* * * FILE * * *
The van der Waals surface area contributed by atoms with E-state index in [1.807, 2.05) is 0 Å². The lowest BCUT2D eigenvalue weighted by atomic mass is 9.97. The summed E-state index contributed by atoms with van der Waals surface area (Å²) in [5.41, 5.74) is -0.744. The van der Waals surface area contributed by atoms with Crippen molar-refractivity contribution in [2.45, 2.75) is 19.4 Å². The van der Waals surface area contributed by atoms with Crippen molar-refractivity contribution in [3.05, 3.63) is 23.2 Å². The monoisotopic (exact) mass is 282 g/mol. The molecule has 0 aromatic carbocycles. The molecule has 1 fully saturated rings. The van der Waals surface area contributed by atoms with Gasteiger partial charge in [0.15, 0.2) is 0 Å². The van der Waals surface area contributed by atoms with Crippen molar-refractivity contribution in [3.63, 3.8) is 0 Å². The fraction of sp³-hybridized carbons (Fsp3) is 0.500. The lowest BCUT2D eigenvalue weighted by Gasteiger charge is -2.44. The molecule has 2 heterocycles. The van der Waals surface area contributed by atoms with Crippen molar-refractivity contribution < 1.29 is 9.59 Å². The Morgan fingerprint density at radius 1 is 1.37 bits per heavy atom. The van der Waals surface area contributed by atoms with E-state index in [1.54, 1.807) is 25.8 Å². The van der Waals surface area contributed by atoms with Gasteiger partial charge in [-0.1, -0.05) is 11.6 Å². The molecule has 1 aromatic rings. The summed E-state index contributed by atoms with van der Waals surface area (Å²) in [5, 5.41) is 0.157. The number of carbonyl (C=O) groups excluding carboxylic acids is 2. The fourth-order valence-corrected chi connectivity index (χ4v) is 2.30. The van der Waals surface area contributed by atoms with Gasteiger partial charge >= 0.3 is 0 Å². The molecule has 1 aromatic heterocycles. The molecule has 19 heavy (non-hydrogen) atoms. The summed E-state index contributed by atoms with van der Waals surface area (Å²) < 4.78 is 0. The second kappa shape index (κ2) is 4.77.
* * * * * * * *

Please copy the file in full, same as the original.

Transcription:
The van der Waals surface area contributed by atoms with E-state index in [1.807, 2.05) is 0 Å². The lowest BCUT2D eigenvalue weighted by atomic mass is 9.97. The summed E-state index contributed by atoms with van der Waals surface area (Å²) in [5.41, 5.74) is -0.744. The van der Waals surface area contributed by atoms with Crippen molar-refractivity contribution in [2.45, 2.75) is 19.4 Å². The van der Waals surface area contributed by atoms with Crippen molar-refractivity contribution in [3.05, 3.63) is 23.2 Å². The monoisotopic (exact) mass is 282 g/mol. The molecule has 0 aromatic carbocycles. The molecule has 1 fully saturated rings. The van der Waals surface area contributed by atoms with Gasteiger partial charge in [0.15, 0.2) is 0 Å². The van der Waals surface area contributed by atoms with Crippen molar-refractivity contribution in [3.63, 3.8) is 0 Å². The fraction of sp³-hybridized carbons (Fsp3) is 0.500. The lowest BCUT2D eigenvalue weighted by Gasteiger charge is -2.44. The molecule has 2 heterocycles. The van der Waals surface area contributed by atoms with Crippen molar-refractivity contribution < 1.29 is 9.59 Å². The Morgan fingerprint density at radius 1 is 1.37 bits per heavy atom. The van der Waals surface area contributed by atoms with E-state index in [1.54, 1.807) is 25.8 Å². The van der Waals surface area contributed by atoms with Gasteiger partial charge in [-0.1, -0.05) is 11.6 Å². The molecule has 1 aromatic rings. The summed E-state index contributed by atoms with van der Waals surface area (Å²) in [5, 5.41) is 0.157. The number of carbonyl (C=O) groups excluding carboxylic acids is 2. The fourth-order valence-corrected chi connectivity index (χ4v) is 2.30. The van der Waals surface area contributed by atoms with Gasteiger partial charge >= 0.3 is 0 Å². The molecule has 1 aromatic heterocycles. The molecule has 19 heavy (non-hydrogen) atoms. The summed E-state index contributed by atoms with van der Waals surface area (Å²) < 4.78 is 0. The second kappa shape index (κ2) is 4.77.